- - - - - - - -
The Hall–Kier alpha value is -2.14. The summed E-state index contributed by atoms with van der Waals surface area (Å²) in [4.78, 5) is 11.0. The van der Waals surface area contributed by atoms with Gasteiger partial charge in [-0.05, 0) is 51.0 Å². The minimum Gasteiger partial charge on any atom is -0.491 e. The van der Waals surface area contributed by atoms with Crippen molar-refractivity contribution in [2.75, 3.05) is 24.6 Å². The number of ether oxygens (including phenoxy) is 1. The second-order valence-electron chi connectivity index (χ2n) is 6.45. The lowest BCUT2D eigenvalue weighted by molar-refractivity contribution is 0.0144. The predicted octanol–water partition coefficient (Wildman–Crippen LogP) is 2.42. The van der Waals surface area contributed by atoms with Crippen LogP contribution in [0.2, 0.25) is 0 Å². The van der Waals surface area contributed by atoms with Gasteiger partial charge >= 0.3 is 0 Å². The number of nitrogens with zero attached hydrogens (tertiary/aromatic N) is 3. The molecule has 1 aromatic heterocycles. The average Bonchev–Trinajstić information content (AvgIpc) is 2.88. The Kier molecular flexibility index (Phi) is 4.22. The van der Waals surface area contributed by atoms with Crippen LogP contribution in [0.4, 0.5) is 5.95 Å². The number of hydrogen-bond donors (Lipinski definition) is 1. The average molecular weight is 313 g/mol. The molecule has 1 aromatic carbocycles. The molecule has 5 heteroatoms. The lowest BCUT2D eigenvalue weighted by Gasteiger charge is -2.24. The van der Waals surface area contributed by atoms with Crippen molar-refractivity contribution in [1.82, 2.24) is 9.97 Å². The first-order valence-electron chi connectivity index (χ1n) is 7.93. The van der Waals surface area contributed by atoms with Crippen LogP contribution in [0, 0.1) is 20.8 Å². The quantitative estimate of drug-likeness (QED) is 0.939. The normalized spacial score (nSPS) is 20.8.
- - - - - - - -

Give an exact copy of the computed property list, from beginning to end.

The Hall–Kier alpha value is -2.14. The summed E-state index contributed by atoms with van der Waals surface area (Å²) in [4.78, 5) is 11.0. The van der Waals surface area contributed by atoms with Gasteiger partial charge in [-0.05, 0) is 51.0 Å². The minimum Gasteiger partial charge on any atom is -0.491 e. The van der Waals surface area contributed by atoms with Crippen molar-refractivity contribution in [2.75, 3.05) is 24.6 Å². The number of ether oxygens (including phenoxy) is 1. The second-order valence-electron chi connectivity index (χ2n) is 6.45. The lowest BCUT2D eigenvalue weighted by molar-refractivity contribution is 0.0144. The predicted octanol–water partition coefficient (Wildman–Crippen LogP) is 2.42. The van der Waals surface area contributed by atoms with Crippen LogP contribution in [0.2, 0.25) is 0 Å². The van der Waals surface area contributed by atoms with Gasteiger partial charge >= 0.3 is 0 Å². The number of nitrogens with zero attached hydrogens (tertiary/aromatic N) is 3. The molecule has 1 aromatic heterocycles. The average Bonchev–Trinajstić information content (AvgIpc) is 2.88. The Kier molecular flexibility index (Phi) is 4.22. The van der Waals surface area contributed by atoms with Crippen LogP contribution in [0.4, 0.5) is 5.95 Å². The number of hydrogen-bond donors (Lipinski definition) is 1. The average molecular weight is 313 g/mol. The molecule has 1 aromatic carbocycles. The molecule has 5 heteroatoms. The lowest BCUT2D eigenvalue weighted by Gasteiger charge is -2.24. The van der Waals surface area contributed by atoms with Crippen molar-refractivity contribution in [1.82, 2.24) is 9.97 Å². The first-order valence-electron chi connectivity index (χ1n) is 7.93. The van der Waals surface area contributed by atoms with Crippen LogP contribution in [0, 0.1) is 20.8 Å². The quantitative estimate of drug-likeness (QED) is 0.939. The normalized spacial score (nSPS) is 20.8.